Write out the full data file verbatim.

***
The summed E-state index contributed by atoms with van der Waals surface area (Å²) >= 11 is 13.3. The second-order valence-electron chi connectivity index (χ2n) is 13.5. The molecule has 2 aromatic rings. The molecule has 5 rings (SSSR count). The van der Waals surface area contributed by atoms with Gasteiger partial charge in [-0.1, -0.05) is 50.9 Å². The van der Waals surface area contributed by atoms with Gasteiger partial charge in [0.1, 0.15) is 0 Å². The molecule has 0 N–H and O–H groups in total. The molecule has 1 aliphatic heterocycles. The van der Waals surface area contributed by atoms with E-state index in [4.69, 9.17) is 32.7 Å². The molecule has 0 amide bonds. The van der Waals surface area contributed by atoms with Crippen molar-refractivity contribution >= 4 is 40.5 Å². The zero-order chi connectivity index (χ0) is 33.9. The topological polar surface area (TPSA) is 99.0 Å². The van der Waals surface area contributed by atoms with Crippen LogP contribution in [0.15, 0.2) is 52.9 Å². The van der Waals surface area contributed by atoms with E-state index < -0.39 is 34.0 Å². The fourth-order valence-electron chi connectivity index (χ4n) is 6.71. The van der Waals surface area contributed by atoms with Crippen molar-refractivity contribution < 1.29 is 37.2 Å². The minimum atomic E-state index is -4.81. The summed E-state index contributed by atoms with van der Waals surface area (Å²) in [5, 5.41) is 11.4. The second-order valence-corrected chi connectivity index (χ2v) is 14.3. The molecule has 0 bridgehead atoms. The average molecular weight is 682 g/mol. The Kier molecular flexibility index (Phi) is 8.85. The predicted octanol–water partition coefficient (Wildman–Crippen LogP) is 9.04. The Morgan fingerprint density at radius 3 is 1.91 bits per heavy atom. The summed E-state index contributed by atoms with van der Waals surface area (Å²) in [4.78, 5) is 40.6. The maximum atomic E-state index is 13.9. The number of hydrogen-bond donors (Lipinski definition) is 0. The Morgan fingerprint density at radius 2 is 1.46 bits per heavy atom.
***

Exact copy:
The summed E-state index contributed by atoms with van der Waals surface area (Å²) >= 11 is 13.3. The second-order valence-electron chi connectivity index (χ2n) is 13.5. The molecule has 2 aromatic rings. The molecule has 5 rings (SSSR count). The van der Waals surface area contributed by atoms with Gasteiger partial charge in [-0.1, -0.05) is 50.9 Å². The van der Waals surface area contributed by atoms with Gasteiger partial charge in [0.1, 0.15) is 0 Å². The molecule has 0 N–H and O–H groups in total. The molecule has 1 aliphatic heterocycles. The van der Waals surface area contributed by atoms with E-state index in [4.69, 9.17) is 32.7 Å². The molecule has 0 amide bonds. The van der Waals surface area contributed by atoms with Crippen molar-refractivity contribution >= 4 is 40.5 Å². The zero-order chi connectivity index (χ0) is 33.9. The topological polar surface area (TPSA) is 99.0 Å². The van der Waals surface area contributed by atoms with Crippen LogP contribution in [0.15, 0.2) is 52.9 Å². The van der Waals surface area contributed by atoms with E-state index < -0.39 is 34.0 Å². The fourth-order valence-electron chi connectivity index (χ4n) is 6.71. The van der Waals surface area contributed by atoms with Crippen molar-refractivity contribution < 1.29 is 37.2 Å². The minimum atomic E-state index is -4.81. The summed E-state index contributed by atoms with van der Waals surface area (Å²) in [5, 5.41) is 11.4. The second-order valence-corrected chi connectivity index (χ2v) is 14.3. The molecule has 0 bridgehead atoms. The average molecular weight is 682 g/mol. The Kier molecular flexibility index (Phi) is 8.85. The predicted octanol–water partition coefficient (Wildman–Crippen LogP) is 9.04. The Morgan fingerprint density at radius 3 is 1.91 bits per heavy atom. The summed E-state index contributed by atoms with van der Waals surface area (Å²) in [4.78, 5) is 40.6. The maximum atomic E-state index is 13.9. The number of hydrogen-bond donors (Lipinski definition) is 0. The Morgan fingerprint density at radius 2 is 1.46 bits per heavy atom.